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Child Support VS. Spousal Support Amounts

Posted by on in Child Support
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b2ap3_thumbnail_child-support-23.jpgThe Federal Child Support Enforcement Act has developed guidelines covering a state child support formula that varies in each state. This means that child support ordered in one state may be much more or less than that ordered in another state.  The status of parental custody is taken into account by each family court judge when determining the amount to be paid.  Additional factors include:

  • The needs of child, including medical, dental and vision insurance, education, daycare and special needs

  • Income and needs of the custodial parent

  • The paying parent’s ability to pay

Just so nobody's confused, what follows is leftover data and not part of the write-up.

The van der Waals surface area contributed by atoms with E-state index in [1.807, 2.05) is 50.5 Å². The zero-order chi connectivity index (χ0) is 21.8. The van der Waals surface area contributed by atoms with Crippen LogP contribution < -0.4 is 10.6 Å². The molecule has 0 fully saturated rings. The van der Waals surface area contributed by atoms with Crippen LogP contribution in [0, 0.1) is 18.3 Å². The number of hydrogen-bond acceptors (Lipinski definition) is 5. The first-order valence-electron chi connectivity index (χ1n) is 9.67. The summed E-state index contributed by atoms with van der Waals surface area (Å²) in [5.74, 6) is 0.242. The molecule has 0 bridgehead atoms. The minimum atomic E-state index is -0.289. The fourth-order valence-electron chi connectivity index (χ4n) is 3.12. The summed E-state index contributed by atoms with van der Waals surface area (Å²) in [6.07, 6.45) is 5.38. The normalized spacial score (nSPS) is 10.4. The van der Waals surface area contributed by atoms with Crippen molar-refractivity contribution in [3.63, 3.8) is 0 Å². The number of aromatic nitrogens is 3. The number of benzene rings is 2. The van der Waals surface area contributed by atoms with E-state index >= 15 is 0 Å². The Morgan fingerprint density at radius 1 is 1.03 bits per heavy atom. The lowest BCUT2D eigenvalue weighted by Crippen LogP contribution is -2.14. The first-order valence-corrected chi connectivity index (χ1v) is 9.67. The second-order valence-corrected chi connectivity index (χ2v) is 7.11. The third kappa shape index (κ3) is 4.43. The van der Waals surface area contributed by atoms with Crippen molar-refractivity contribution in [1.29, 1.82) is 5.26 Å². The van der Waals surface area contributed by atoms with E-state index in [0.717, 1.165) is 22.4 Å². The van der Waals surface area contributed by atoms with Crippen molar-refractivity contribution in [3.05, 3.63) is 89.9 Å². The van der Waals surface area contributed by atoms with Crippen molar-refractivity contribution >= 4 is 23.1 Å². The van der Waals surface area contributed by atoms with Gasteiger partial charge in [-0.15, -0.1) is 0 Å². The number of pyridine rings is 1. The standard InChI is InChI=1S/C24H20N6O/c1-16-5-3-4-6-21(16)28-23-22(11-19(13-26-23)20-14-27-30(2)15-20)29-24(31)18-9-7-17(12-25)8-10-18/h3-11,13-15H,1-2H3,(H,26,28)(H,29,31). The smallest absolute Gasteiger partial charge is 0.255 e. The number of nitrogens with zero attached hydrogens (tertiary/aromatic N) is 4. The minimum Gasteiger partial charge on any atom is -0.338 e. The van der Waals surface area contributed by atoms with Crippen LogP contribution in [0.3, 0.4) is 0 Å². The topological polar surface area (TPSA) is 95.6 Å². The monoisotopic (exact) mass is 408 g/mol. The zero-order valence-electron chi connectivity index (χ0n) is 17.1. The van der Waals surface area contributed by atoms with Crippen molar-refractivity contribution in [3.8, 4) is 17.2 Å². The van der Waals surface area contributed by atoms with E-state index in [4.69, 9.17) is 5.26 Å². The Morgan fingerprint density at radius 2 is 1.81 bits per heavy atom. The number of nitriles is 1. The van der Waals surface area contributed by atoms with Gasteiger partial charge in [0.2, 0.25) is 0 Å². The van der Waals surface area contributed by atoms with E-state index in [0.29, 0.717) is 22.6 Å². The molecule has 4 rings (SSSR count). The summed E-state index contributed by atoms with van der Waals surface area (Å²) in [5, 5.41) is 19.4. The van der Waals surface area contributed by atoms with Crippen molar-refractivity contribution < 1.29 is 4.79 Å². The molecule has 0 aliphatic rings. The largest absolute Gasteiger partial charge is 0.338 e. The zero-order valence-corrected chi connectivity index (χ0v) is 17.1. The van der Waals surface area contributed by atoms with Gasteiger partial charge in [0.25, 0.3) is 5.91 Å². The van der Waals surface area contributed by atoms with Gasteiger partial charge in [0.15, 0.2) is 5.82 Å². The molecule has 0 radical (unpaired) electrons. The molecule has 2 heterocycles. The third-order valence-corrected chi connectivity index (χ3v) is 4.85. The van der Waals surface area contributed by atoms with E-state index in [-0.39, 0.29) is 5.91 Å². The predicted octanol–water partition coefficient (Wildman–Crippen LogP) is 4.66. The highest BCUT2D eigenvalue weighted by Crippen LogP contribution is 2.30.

• The child’s standard of living before divorce or separation

Each state has their own child support calculator to estimate monthly support obligations. The family court will require each parent to fill out a financial statement before making a final decision regarding child support.

Spousal Support

Unlike child support, alimony considerations are awarded based upon the following factors:
  • Length of marriage
  • Time separated while still married
  •  Age and health at the time of the divorce
  •  One spouse’s contribution to the education or career of the other
  • Contribution as a homemaker
  • Income of both parties involved
  • Future earning potential and financial situation of each spouse
  •  Property awarded to each individual
  • Income from other sources, such as investments or annuities
In states that have no-fault divorces, support is usually granted when one spouse has been dependent upon the other over a long period of time.

Get Legal Advice

The laws in each state vary widely regarding child support and alimony considerations.  Therefore, it’s best to consult with an experienced family law attorney who can help determine the best solution for your family.

 

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Guest Saturday, 20 January 2018